• Water securityFracking would pose no danger to water supplies: Research

    One of the primary concerns of those who oppose the development of shale gas by hydraulic fracturing is that creation of new fractures in the earth could cause fracking fluids to leak into, and contaminate, underground freshwater aquifers. Potential future fracking activity in the United Kingdom is unlikely to pose a pollution danger to overlying aquifers, new research from a leading academic suggests.

  • Water securityGroundwater quality changes alongside the expansion of hydraulic fracturing and horizontal drilling

    New research demonstrates that groundwater quality changes alongside the expansion of horizontal drilling and hydraulic fracturing but also suggests that some potentially hazardous effects may dissipate over time. The research is the first to analyze groundwater quality in the Cline Shale region of West Texas before, during, and after the expansion of hydraulic fracturing and horizontal drilling.

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  • Emerging threatsA single oil field a key culprit in global ethane gas increase

    A single U.S. shale oil field is responsible for much of the past decade’s increase in global atmospheric levels of ethane, a gas that can damage air quality and impact climate, according to a new study. The researchers found that the Bakken Formation, an oil and gas field in North Dakota and Montana, is emitting roughly 2 percent of the globe’s ethane. This is about 250,000 tons per year.

  • EnergyFossil fuels could be phased out worldwide in a decade: Study

    The worldwide reliance on burning fossil fuels to create energy could be phased out in a decade, according to energy experts. The experts analyzed energy transitions throughout history, and argue that only looking toward the past can often paint an overly bleak and unnecessary picture. The transition from wood to coal in Europe, for example, took between 96 and 160 years, whereas electricity took 47 to 69 years to enter into mainstream use. The future could be different: the scarcity of resources, the threat of climate change, and vastly improved technological learning and innovation could greatly accelerate a global shift to a cleaner energy future.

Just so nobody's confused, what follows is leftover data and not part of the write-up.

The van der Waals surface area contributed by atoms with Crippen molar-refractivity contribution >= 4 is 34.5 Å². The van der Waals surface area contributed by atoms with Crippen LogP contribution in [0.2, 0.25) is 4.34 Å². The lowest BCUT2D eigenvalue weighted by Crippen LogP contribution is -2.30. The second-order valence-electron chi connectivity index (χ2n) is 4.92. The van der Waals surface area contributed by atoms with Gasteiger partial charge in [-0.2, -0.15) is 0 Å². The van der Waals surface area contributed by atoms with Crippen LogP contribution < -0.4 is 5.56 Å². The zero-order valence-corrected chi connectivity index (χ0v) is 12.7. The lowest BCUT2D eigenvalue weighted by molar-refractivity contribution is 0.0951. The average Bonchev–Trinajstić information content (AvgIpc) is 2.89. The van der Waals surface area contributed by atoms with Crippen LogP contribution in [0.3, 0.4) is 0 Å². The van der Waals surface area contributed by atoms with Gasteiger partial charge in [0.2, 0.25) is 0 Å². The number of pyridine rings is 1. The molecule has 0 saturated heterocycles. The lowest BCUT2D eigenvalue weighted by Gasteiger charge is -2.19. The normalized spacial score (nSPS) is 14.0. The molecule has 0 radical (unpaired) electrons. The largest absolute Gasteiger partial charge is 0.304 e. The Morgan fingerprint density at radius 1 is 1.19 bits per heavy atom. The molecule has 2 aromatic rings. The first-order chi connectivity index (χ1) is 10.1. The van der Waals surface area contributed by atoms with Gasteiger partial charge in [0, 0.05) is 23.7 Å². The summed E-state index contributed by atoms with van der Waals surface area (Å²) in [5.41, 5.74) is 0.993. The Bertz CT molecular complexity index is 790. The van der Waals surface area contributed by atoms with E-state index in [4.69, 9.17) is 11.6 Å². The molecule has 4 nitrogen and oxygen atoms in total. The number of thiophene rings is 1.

• Manmade earthquakesTexas earthquake may have been manmade, but more data needed to assess hazards

    The most comprehensive analysis to date of a series of earthquakes that included a 4.8 magnitude event in East Texas in 2012 has found it plausible that the earthquakes were caused by wastewater injection. The findings also underscore the difficulty of conclusively tying specific earthquakes to human activity using currently available subsurface data.

  • Water securityOil, gas wastewater disposal pollutes surface water, harm waterways

    Unconventional oil and gas (UOG) operations combine directional drilling and hydraulic fracturing, or “fracking,” to release natural gas and oil from underground rock. This process results in in water pollution which may increase endocrine disrupting chemicals (EDCs) in surface and ground water, exposing populations living near these operations to increased risk of disease. High levels of EDC activity were found in the surface water near a hydraulic fracturing wastewater disposal facility in West Virginia. Approximately 36,000 of these disposal wells are currently in operation across the United States.

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  • Emerging threats Renewables and nuclear no substitute for carbon dioxide disposal

    Oxford scientist argues that there are only two things we can affect with policies today that will really matter for peak warming: reducing the cost of large-scale capture and disposal of carbon dioxide, and maximizing the average rate of economic growth we achieve for a given rate of emission in the meantime.

  • EarthquakesFracking linked to most induced earthquakes in western Canada